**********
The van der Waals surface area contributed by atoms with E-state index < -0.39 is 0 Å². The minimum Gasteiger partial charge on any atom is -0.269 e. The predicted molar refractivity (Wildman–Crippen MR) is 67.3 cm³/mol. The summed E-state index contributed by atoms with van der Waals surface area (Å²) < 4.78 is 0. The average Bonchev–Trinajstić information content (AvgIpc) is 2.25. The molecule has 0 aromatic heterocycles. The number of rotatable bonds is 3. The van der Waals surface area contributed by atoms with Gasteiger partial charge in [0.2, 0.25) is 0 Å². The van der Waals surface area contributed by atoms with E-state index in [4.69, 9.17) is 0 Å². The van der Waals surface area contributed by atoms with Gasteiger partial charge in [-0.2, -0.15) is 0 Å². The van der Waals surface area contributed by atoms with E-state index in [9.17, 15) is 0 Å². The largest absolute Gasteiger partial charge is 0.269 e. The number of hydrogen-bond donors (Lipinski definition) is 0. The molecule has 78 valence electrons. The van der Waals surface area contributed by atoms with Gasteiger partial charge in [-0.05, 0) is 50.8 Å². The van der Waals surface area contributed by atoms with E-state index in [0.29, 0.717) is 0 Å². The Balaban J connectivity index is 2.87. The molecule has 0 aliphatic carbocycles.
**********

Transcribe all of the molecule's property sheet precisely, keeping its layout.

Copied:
The van der Waals surface area contributed by atoms with E-state index < -0.39 is 0 Å². The minimum Gasteiger partial charge on any atom is -0.269 e. The predicted molar refractivity (Wildman–Crippen MR) is 67.3 cm³/mol. The summed E-state index contributed by atoms with van der Waals surface area (Å²) < 4.78 is 0. The average Bonchev–Trinajstić information content (AvgIpc) is 2.25. The molecule has 0 aromatic heterocycles. The number of rotatable bonds is 3. The van der Waals surface area contributed by atoms with Gasteiger partial charge in [0.2, 0.25) is 0 Å². The van der Waals surface area contributed by atoms with E-state index in [4.69, 9.17) is 0 Å². The van der Waals surface area contributed by atoms with Gasteiger partial charge in [-0.2, -0.15) is 0 Å². The van der Waals surface area contributed by atoms with E-state index in [9.17, 15) is 0 Å². The largest absolute Gasteiger partial charge is 0.269 e. The number of hydrogen-bond donors (Lipinski definition) is 0. The molecule has 78 valence electrons. The van der Waals surface area contributed by atoms with Gasteiger partial charge in [-0.05, 0) is 50.8 Å². The van der Waals surface area contributed by atoms with E-state index in [0.29, 0.717) is 0 Å². The Balaban J connectivity index is 2.87. The molecule has 0 aliphatic carbocycles.